Deadwood is back. Thirteen years after the series’ premature and unexpected demise, HBO, creator David Milch, and every surviving member of Deadwood‘s sprawling cast reunite for a TV movie that finally reveals what happened to our favorite sheriffs, saloon owners, gold diggers, and other hoopleheads.
Deadwood: The Movie airs on HBO on May 31, 2019, and you already know that you’re going to watch it — but what are you going to drink while you do? After all, alcohol and drunkenness are a big, big part of Deadwood‘s rough and tumble milieu. With the right drink in hand, it can feel like you’re riding into action alongside Seth, Al, and the rest.
Notice that you need the right drink. What did they drink on Deadwood, and how can you sip along? That’s what we’re here to find out.
The go-to beverage on Deadwood is whiskey, which most characters — particularly Ian McShane’s Al Swearengen — drink like water. However, don’t grab the nearest bottle of Jack Daniels and try to match the characters drink for drink. Not only will you die from alcohol poisoning, but you’ll also have an inauthentic experience. If you want to Deadwood right, you want a whiskey that’s both era-appropriate and that they actually drink on the show.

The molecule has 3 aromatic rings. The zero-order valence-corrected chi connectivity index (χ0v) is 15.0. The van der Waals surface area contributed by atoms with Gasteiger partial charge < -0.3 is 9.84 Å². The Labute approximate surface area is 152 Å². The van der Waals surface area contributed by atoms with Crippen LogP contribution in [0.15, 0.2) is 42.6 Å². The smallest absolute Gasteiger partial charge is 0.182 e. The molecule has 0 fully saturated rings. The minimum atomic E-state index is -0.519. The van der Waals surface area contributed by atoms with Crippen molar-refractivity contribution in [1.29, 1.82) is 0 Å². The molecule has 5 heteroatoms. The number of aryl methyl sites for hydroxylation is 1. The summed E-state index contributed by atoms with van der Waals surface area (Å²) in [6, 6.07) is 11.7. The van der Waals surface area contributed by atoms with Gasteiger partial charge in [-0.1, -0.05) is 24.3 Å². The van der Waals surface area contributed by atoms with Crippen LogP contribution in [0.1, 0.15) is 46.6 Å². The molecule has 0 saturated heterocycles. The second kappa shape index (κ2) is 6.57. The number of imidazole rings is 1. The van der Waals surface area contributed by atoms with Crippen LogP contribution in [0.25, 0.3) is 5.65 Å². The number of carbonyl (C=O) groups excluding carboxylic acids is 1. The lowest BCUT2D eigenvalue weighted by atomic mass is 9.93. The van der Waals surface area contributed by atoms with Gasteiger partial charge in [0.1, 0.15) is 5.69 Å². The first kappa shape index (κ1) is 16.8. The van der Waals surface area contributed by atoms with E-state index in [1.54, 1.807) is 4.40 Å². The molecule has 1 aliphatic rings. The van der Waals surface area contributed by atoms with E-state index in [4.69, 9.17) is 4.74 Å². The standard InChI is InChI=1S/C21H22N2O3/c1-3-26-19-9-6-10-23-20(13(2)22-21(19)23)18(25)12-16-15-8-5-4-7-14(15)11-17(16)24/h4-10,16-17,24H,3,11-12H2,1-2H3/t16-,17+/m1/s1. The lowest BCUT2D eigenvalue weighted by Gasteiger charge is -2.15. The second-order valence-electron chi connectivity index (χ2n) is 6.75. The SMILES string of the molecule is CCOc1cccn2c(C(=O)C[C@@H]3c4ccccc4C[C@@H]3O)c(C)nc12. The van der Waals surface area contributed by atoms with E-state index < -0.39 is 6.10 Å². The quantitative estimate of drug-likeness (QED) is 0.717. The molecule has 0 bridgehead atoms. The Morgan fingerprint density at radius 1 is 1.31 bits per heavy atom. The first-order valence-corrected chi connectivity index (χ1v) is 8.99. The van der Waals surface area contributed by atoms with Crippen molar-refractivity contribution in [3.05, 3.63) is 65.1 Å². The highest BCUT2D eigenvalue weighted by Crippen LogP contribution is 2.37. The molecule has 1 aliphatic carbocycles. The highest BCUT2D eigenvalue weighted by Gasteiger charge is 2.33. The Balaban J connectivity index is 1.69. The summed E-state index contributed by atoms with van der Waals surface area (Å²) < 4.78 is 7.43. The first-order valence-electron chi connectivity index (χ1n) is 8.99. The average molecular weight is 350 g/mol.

Unfortunately, that’s easier said than done. To begin with, on Deadwood, people drink whiskey from bottles. That’s a mistake. In the 1870s, when Deadwood is set, most distillers sold their whiskey in barrels. People would use their own bottles and jugs to transport their liquor, but the modern-style packaging and the fancy labels that you see on Deadwood? That wasn’t really a thing until about 20 years later.
In addition, the two most prominent whiskey brands on Deadwood didn’t actually exist in the 1870s. When there’s a close-up on a whiskey bottle in Deadwood, it’s usually Basil Hayden or Bulleit bourbon. Unfortunately, Basil Hayden arrived on the scene in 1991, and Bulleit was created in 1999. They’re tasty drinks, but they’re not really old west alcohols (Bulleit is supposedly based on an old family recipe, but it’s been changed significantly from its original form).
However, Raymond B. Hayden was a real distiller, and he started making a bourbon dedicated to his grandfather, Basil, in 1840. It was called Old Grand-Dad, and you can still buy it today. It’s pretty cheap, too. The Old Grand-Dad recipe has changed since the frontier days (and the Old Grand-Dad name itself was established closer to 1880), but if you’re looking to sip on something that’s been around since the Deadwood era, that’s not a bad place to start.
Deadwood also features Green Brier whiskey, but that distillery died out during Prohibition. Similarly, eagle-eyed Deadwood fans think they’ve caught Swearengen and the rest knocking back shots of Old Overholt, but that whiskey wasn’t known by that name until 1888, and the recipe changed dramatically over the past 50 years.
Finally, there’s some evidence that the residents of Deadwood also enjoy Old Weller Antique 107 — allegedly, that’s what Swearengen keeps in his desk — which the Sazerac Company claims is based on W. L. Weller’s original recipe. There’s no way that’s true: Weller distributed whiskey but he didn’t make it. In addition, the Old Weller line only goes back to 1933. On the other hand, Old Weller Antique 107 is both delicious and affordable, and you should probably have a bottle stashed away anyway.